Agriculture, Business, Central New York, Consumer, Government

A Push for Insurance of a Grain is Brewing in NY

Empire Brewing Company in Cazenovia, N.Y., is located on 22 acres of farmland, cultivating hops, barley, and herbs. (c) 2017 Mye Owens

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Insurance Coverage for Beer Ingredient Provides Benefits for UpState New York

U.S. Senator Schumer and local Brewery agree this would be a positive for growers and consumers of beer.

Mye Owens Syracuse, N.Y. (NCC News)

U.S. Senator Charles Schumer is urging the U.S. Department of Agriculture (USDA) to expand barley insurance by starting the process to bring the Malting Barley Endorsement (M.B.E.) to the state of New York.

The M.B.E is a insurance option through the federal government, that protects the production of malt barley, grown by farmers. Schumer says, “If farmers had this premium insurance, it would be a lot better for them, and even more farmers would follow your lead and grow malt barley.” The M.B.E. is currently only available in 11 states.

In a letter Schumer writes to the USDA Secretary, “the New York State Farm Brewing Law requires New York state brewers to source 60% of their ingredients from New York state farms or producers.”

This amount is set to increase by 30% in the year 2024. Schumer continues, “This major increase in demand for locally grown malt barley is a great boon to our New York State producers and agricultural industry. However, without access to the MBE, some producers may decide to forgo planting this crop, which will hold back agriculture and craft breweries across the state.”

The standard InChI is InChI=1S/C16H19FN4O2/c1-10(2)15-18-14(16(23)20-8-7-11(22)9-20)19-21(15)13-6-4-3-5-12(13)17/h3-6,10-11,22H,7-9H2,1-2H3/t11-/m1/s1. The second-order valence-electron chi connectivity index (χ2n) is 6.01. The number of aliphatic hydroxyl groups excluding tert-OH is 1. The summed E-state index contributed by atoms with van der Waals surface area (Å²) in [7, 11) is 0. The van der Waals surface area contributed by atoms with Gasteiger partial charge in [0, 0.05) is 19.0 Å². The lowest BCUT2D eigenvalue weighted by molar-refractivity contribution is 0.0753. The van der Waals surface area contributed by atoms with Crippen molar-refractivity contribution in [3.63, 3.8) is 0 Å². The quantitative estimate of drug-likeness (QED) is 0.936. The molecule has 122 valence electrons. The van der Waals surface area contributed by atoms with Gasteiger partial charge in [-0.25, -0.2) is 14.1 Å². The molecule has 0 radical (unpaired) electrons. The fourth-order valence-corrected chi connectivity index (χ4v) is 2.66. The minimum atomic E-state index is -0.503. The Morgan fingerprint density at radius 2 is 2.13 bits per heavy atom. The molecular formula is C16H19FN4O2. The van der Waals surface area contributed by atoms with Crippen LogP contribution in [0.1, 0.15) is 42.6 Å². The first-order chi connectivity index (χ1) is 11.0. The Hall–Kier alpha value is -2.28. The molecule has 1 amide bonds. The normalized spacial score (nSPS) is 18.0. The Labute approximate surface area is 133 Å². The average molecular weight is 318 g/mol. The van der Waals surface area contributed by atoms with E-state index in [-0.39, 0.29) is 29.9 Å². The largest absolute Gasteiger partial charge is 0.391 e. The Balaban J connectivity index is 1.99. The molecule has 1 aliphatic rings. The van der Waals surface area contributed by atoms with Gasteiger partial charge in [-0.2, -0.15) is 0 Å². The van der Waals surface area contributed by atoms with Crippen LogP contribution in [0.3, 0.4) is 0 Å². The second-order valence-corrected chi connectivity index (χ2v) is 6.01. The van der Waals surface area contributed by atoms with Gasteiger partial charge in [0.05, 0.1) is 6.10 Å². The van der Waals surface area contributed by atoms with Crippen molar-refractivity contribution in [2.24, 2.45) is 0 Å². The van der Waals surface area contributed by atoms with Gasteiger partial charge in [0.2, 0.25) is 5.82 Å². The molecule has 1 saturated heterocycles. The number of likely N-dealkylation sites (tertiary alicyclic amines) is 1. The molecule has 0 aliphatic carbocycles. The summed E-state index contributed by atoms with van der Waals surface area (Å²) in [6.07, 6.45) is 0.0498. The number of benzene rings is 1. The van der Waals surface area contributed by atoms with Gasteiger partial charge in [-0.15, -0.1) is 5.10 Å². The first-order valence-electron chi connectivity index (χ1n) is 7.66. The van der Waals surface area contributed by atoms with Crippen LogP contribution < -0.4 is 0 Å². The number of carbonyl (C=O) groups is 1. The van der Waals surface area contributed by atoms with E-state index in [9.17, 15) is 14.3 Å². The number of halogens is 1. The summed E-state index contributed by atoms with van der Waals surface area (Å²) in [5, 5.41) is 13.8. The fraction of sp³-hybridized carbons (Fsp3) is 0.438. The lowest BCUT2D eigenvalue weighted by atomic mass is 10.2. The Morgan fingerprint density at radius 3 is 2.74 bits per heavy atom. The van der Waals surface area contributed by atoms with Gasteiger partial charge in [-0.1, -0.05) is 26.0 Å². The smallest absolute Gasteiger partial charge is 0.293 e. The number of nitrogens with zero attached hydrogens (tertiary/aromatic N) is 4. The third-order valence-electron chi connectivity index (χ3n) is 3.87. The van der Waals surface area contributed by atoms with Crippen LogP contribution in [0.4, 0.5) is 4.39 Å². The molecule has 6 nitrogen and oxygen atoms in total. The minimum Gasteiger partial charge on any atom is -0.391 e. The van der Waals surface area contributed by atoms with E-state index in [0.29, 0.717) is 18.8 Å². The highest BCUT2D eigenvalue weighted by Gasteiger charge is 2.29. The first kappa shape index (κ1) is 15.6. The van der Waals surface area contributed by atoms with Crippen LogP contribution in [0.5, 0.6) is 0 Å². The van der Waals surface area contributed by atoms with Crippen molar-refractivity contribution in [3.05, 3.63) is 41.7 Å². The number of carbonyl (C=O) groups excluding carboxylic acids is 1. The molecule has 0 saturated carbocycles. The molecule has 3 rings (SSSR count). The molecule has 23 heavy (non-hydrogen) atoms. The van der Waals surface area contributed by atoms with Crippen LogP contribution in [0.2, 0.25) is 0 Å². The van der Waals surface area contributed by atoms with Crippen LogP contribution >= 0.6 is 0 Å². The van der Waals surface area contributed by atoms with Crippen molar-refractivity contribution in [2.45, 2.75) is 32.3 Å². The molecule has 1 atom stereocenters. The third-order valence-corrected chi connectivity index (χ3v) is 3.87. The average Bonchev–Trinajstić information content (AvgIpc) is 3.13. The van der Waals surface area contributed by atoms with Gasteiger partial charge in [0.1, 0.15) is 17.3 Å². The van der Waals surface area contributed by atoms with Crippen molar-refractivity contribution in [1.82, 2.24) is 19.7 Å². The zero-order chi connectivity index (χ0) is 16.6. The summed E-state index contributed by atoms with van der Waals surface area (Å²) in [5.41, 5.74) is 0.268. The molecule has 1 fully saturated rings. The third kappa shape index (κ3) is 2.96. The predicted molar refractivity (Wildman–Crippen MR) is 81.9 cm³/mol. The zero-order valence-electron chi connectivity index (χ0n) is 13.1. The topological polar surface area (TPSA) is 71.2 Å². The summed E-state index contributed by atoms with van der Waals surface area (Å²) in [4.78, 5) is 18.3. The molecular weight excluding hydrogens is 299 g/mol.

Barley is one of the main ingredients in the making of beer. Currently, there are over 200 craft breweries in the state of New York, 27 of those are located in Central New York. The industry of craft beer continues to grow in Upstate New York, at times referred to as “The Napa Valley of Craft Beer.”

Tim Butler, Director of Brewer Operations for Empire Farm Brewery in Cazenovia, not only agrees with Schumer, but also believes that the M.B.E. is likely to lead to a decrease in the price of beer. Butler states, “The key to get them [barley farmers] to drive the price down, is for them to be able to grow more.” Butler explains that ideally if farmers grow more barley, the trickle down effect would be lower prices for barley, resulting in lower beer cost.

Ending his letter stating, “I appreciate your consideration of this request that will help remove obstacles to scaling up New York’s malt barley supply chain while providing farmers with the opportunity to farm higher value-added malt barley I look forward to working with you on this important issue.”, Schumer is hopeful that the USDA will take a serious look at this issue.